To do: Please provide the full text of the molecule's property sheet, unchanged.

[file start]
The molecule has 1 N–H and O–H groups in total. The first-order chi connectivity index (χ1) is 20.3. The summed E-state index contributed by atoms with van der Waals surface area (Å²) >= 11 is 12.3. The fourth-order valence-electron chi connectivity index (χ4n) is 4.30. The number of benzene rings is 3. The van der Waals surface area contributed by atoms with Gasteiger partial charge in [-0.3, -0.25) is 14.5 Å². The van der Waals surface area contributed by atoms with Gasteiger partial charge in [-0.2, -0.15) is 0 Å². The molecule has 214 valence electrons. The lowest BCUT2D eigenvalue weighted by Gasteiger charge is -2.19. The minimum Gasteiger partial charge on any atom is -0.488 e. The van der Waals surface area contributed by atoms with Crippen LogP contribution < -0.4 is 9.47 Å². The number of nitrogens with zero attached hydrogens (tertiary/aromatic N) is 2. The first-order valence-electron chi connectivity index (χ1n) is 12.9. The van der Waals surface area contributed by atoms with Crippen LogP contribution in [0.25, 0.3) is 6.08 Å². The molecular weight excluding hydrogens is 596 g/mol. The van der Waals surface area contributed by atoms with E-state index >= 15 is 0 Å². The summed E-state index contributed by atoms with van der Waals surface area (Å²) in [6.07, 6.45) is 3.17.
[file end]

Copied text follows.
The molecule has 1 N–H and O–H groups in total. The first-order chi connectivity index (χ1) is 20.3. The summed E-state index contributed by atoms with van der Waals surface area (Å²) >= 11 is 12.3. The fourth-order valence-electron chi connectivity index (χ4n) is 4.30. The number of benzene rings is 3. The van der Waals surface area contributed by atoms with Gasteiger partial charge in [-0.3, -0.25) is 14.5 Å². The van der Waals surface area contributed by atoms with Gasteiger partial charge in [-0.2, -0.15) is 0 Å². The molecule has 214 valence electrons. The lowest BCUT2D eigenvalue weighted by Gasteiger charge is -2.19. The minimum Gasteiger partial charge on any atom is -0.488 e. The van der Waals surface area contributed by atoms with Crippen LogP contribution < -0.4 is 9.47 Å². The number of nitrogens with zero attached hydrogens (tertiary/aromatic N) is 2. The first-order valence-electron chi connectivity index (χ1n) is 12.9. The van der Waals surface area contributed by atoms with Crippen LogP contribution in [0.25, 0.3) is 6.08 Å². The molecular weight excluding hydrogens is 596 g/mol. The van der Waals surface area contributed by atoms with E-state index >= 15 is 0 Å². The summed E-state index contributed by atoms with van der Waals surface area (Å²) in [6.07, 6.45) is 3.17.